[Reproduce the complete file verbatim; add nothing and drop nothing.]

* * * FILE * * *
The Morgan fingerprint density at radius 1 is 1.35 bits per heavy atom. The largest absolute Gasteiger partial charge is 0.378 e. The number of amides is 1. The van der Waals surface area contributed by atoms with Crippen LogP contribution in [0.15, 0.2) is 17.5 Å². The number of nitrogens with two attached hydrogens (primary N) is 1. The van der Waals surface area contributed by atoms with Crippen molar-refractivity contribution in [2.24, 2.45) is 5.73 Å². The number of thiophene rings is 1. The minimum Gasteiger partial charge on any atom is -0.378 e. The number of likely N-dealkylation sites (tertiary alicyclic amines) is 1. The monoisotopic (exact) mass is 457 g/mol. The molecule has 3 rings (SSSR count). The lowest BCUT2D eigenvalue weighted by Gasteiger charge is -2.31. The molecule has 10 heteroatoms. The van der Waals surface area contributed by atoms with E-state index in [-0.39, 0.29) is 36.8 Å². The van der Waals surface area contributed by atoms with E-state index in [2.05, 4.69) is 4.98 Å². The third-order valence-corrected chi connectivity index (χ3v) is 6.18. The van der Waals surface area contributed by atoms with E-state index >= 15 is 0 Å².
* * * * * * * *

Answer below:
The Morgan fingerprint density at radius 1 is 1.35 bits per heavy atom. The largest absolute Gasteiger partial charge is 0.378 e. The number of amides is 1. The van der Waals surface area contributed by atoms with Crippen LogP contribution in [0.15, 0.2) is 17.5 Å². The number of nitrogens with two attached hydrogens (primary N) is 1. The van der Waals surface area contributed by atoms with Crippen molar-refractivity contribution in [2.24, 2.45) is 5.73 Å². The number of thiophene rings is 1. The minimum Gasteiger partial charge on any atom is -0.378 e. The number of likely N-dealkylation sites (tertiary alicyclic amines) is 1. The monoisotopic (exact) mass is 457 g/mol. The molecule has 3 rings (SSSR count). The lowest BCUT2D eigenvalue weighted by Gasteiger charge is -2.31. The molecule has 10 heteroatoms. The van der Waals surface area contributed by atoms with E-state index in [-0.39, 0.29) is 36.8 Å². The van der Waals surface area contributed by atoms with E-state index in [2.05, 4.69) is 4.98 Å². The third-order valence-corrected chi connectivity index (χ3v) is 6.18. The van der Waals surface area contributed by atoms with E-state index >= 15 is 0 Å².